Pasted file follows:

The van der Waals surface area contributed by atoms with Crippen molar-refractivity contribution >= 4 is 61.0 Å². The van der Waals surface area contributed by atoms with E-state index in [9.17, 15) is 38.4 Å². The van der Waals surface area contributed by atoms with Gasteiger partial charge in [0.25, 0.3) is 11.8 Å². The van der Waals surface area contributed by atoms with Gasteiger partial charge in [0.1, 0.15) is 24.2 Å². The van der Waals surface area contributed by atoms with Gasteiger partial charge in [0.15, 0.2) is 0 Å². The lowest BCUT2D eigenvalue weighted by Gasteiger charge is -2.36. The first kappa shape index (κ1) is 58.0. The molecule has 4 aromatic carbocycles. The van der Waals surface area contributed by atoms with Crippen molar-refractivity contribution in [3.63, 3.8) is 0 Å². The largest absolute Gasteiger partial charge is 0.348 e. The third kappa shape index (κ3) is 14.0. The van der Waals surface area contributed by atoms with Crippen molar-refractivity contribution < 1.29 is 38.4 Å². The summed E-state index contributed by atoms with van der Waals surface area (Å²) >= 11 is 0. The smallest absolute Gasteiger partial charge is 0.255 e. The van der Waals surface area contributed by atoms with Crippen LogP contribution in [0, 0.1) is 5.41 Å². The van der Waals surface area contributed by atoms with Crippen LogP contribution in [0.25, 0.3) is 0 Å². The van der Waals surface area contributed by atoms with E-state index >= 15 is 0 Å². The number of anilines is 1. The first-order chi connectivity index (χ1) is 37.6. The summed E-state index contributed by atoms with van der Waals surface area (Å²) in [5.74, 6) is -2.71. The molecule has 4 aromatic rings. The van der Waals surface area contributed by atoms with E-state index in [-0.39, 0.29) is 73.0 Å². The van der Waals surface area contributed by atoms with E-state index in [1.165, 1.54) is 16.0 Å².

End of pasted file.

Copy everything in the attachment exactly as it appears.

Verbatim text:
The van der Waals surface area contributed by atoms with Crippen molar-refractivity contribution >= 4 is 61.0 Å². The van der Waals surface area contributed by atoms with E-state index in [9.17, 15) is 38.4 Å². The van der Waals surface area contributed by atoms with Gasteiger partial charge in [0.25, 0.3) is 11.8 Å². The van der Waals surface area contributed by atoms with Gasteiger partial charge in [0.1, 0.15) is 24.2 Å². The van der Waals surface area contributed by atoms with Gasteiger partial charge in [0.15, 0.2) is 0 Å². The lowest BCUT2D eigenvalue weighted by Gasteiger charge is -2.36. The first kappa shape index (κ1) is 58.0. The molecule has 4 aromatic carbocycles. The van der Waals surface area contributed by atoms with Crippen molar-refractivity contribution in [3.63, 3.8) is 0 Å². The largest absolute Gasteiger partial charge is 0.348 e. The third kappa shape index (κ3) is 14.0. The van der Waals surface area contributed by atoms with Crippen molar-refractivity contribution < 1.29 is 38.4 Å². The summed E-state index contributed by atoms with van der Waals surface area (Å²) >= 11 is 0. The smallest absolute Gasteiger partial charge is 0.255 e. The van der Waals surface area contributed by atoms with Crippen LogP contribution in [0, 0.1) is 5.41 Å². The van der Waals surface area contributed by atoms with Crippen LogP contribution in [0.25, 0.3) is 0 Å². The van der Waals surface area contributed by atoms with E-state index >= 15 is 0 Å². The number of anilines is 1. The first-order chi connectivity index (χ1) is 37.6. The summed E-state index contributed by atoms with van der Waals surface area (Å²) in [5.74, 6) is -2.71. The molecule has 4 aromatic rings. The van der Waals surface area contributed by atoms with E-state index in [-0.39, 0.29) is 73.0 Å². The van der Waals surface area contributed by atoms with E-state index in [1.165, 1.54) is 16.0 Å².